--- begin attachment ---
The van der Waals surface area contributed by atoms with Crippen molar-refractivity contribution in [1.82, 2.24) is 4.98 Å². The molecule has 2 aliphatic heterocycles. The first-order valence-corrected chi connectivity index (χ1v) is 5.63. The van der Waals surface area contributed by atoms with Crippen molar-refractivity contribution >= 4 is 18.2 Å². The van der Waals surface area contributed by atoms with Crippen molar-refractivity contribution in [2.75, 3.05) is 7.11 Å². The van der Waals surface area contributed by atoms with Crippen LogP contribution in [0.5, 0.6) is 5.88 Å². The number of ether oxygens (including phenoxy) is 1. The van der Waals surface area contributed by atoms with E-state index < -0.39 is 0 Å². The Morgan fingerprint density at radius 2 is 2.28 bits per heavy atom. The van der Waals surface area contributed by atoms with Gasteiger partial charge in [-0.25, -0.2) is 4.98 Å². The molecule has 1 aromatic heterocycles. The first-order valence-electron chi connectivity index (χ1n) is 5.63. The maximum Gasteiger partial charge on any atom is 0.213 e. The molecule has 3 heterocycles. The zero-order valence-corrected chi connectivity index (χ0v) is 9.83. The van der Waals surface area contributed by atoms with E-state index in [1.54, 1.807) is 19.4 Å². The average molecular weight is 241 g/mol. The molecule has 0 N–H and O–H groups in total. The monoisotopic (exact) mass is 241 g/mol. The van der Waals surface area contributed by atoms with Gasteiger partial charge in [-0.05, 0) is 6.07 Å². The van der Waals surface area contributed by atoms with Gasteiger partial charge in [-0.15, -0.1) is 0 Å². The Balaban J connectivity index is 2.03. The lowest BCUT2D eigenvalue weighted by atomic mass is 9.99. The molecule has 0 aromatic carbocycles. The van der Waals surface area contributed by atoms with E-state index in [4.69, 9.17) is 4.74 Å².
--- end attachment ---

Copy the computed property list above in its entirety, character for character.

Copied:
The van der Waals surface area contributed by atoms with Crippen molar-refractivity contribution in [1.82, 2.24) is 4.98 Å². The molecule has 2 aliphatic heterocycles. The first-order valence-corrected chi connectivity index (χ1v) is 5.63. The van der Waals surface area contributed by atoms with Crippen molar-refractivity contribution >= 4 is 18.2 Å². The van der Waals surface area contributed by atoms with Crippen molar-refractivity contribution in [2.75, 3.05) is 7.11 Å². The van der Waals surface area contributed by atoms with Crippen LogP contribution in [0.5, 0.6) is 5.88 Å². The number of ether oxygens (including phenoxy) is 1. The van der Waals surface area contributed by atoms with E-state index < -0.39 is 0 Å². The Morgan fingerprint density at radius 2 is 2.28 bits per heavy atom. The van der Waals surface area contributed by atoms with Gasteiger partial charge in [-0.25, -0.2) is 4.98 Å². The molecule has 1 aromatic heterocycles. The first-order valence-electron chi connectivity index (χ1n) is 5.63. The maximum Gasteiger partial charge on any atom is 0.213 e. The molecule has 3 heterocycles. The zero-order valence-corrected chi connectivity index (χ0v) is 9.83. The van der Waals surface area contributed by atoms with E-state index in [1.54, 1.807) is 19.4 Å². The average molecular weight is 241 g/mol. The molecule has 0 N–H and O–H groups in total. The monoisotopic (exact) mass is 241 g/mol. The van der Waals surface area contributed by atoms with Gasteiger partial charge in [-0.05, 0) is 6.07 Å². The van der Waals surface area contributed by atoms with Gasteiger partial charge in [-0.15, -0.1) is 0 Å². The Balaban J connectivity index is 2.03. The lowest BCUT2D eigenvalue weighted by atomic mass is 9.99. The molecule has 0 aromatic carbocycles. The van der Waals surface area contributed by atoms with E-state index in [4.69, 9.17) is 4.74 Å².